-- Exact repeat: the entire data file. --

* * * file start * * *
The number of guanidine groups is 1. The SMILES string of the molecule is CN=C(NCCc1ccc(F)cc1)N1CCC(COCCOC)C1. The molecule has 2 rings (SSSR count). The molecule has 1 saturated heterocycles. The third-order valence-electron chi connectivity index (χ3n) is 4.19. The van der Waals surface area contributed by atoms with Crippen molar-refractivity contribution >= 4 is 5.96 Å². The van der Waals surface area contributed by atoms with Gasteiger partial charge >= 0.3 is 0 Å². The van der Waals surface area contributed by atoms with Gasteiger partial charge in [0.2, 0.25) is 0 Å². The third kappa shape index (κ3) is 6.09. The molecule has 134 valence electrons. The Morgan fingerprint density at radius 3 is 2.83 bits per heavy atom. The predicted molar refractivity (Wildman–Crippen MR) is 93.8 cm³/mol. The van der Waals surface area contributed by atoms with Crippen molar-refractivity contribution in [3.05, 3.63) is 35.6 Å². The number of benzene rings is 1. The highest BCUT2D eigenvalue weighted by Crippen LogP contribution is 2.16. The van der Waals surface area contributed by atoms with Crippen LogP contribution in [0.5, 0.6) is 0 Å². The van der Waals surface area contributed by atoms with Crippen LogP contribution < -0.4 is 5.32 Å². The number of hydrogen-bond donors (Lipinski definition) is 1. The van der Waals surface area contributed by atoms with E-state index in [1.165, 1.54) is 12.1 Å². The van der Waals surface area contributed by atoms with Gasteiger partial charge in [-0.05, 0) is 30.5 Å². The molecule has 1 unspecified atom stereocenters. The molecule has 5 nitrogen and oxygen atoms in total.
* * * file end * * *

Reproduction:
The number of guanidine groups is 1. The SMILES string of the molecule is CN=C(NCCc1ccc(F)cc1)N1CCC(COCCOC)C1. The molecule has 2 rings (SSSR count). The molecule has 1 saturated heterocycles. The third-order valence-electron chi connectivity index (χ3n) is 4.19. The van der Waals surface area contributed by atoms with Crippen molar-refractivity contribution >= 4 is 5.96 Å². The van der Waals surface area contributed by atoms with Gasteiger partial charge >= 0.3 is 0 Å². The van der Waals surface area contributed by atoms with Gasteiger partial charge in [0.2, 0.25) is 0 Å². The third kappa shape index (κ3) is 6.09. The molecule has 134 valence electrons. The Morgan fingerprint density at radius 3 is 2.83 bits per heavy atom. The predicted molar refractivity (Wildman–Crippen MR) is 93.8 cm³/mol. The van der Waals surface area contributed by atoms with Crippen molar-refractivity contribution in [3.05, 3.63) is 35.6 Å². The number of benzene rings is 1. The highest BCUT2D eigenvalue weighted by Crippen LogP contribution is 2.16. The van der Waals surface area contributed by atoms with Crippen LogP contribution in [0.5, 0.6) is 0 Å². The van der Waals surface area contributed by atoms with Crippen LogP contribution < -0.4 is 5.32 Å². The number of hydrogen-bond donors (Lipinski definition) is 1. The van der Waals surface area contributed by atoms with E-state index in [1.165, 1.54) is 12.1 Å². The van der Waals surface area contributed by atoms with Gasteiger partial charge in [-0.05, 0) is 30.5 Å². The molecule has 1 unspecified atom stereocenters. The molecule has 5 nitrogen and oxygen atoms in total.